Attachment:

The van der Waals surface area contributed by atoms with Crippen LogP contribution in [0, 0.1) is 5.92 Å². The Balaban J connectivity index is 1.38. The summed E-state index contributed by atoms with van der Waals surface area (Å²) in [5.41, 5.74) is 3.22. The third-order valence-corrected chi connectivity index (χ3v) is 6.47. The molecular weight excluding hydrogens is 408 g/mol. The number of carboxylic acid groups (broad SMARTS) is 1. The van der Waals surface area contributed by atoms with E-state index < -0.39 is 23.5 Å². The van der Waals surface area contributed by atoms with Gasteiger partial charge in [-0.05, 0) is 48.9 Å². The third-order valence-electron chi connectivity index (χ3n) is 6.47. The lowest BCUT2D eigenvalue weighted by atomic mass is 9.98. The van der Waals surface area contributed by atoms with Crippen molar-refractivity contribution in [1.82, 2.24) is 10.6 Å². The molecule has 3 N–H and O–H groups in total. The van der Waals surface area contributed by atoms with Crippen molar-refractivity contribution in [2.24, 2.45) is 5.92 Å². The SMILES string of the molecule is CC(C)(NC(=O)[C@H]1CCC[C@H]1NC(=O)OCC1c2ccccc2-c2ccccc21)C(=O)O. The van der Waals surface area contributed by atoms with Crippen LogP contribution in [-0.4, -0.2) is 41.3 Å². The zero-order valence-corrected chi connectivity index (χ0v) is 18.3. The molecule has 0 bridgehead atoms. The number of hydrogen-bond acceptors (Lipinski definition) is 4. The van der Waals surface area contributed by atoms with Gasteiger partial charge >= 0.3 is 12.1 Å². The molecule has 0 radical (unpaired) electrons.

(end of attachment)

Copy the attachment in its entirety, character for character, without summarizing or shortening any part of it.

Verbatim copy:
The van der Waals surface area contributed by atoms with Crippen LogP contribution in [0, 0.1) is 5.92 Å². The Balaban J connectivity index is 1.38. The summed E-state index contributed by atoms with van der Waals surface area (Å²) in [5.41, 5.74) is 3.22. The third-order valence-corrected chi connectivity index (χ3v) is 6.47. The molecular weight excluding hydrogens is 408 g/mol. The number of carboxylic acid groups (broad SMARTS) is 1. The van der Waals surface area contributed by atoms with E-state index < -0.39 is 23.5 Å². The van der Waals surface area contributed by atoms with Gasteiger partial charge in [-0.05, 0) is 48.9 Å². The third-order valence-electron chi connectivity index (χ3n) is 6.47. The lowest BCUT2D eigenvalue weighted by atomic mass is 9.98. The van der Waals surface area contributed by atoms with Crippen molar-refractivity contribution in [1.82, 2.24) is 10.6 Å². The molecule has 3 N–H and O–H groups in total. The van der Waals surface area contributed by atoms with Crippen molar-refractivity contribution in [2.24, 2.45) is 5.92 Å². The SMILES string of the molecule is CC(C)(NC(=O)[C@H]1CCC[C@H]1NC(=O)OCC1c2ccccc2-c2ccccc21)C(=O)O. The van der Waals surface area contributed by atoms with Crippen LogP contribution in [-0.4, -0.2) is 41.3 Å². The zero-order valence-corrected chi connectivity index (χ0v) is 18.3. The molecule has 0 bridgehead atoms. The number of hydrogen-bond acceptors (Lipinski definition) is 4. The van der Waals surface area contributed by atoms with Gasteiger partial charge >= 0.3 is 12.1 Å². The molecule has 0 radical (unpaired) electrons.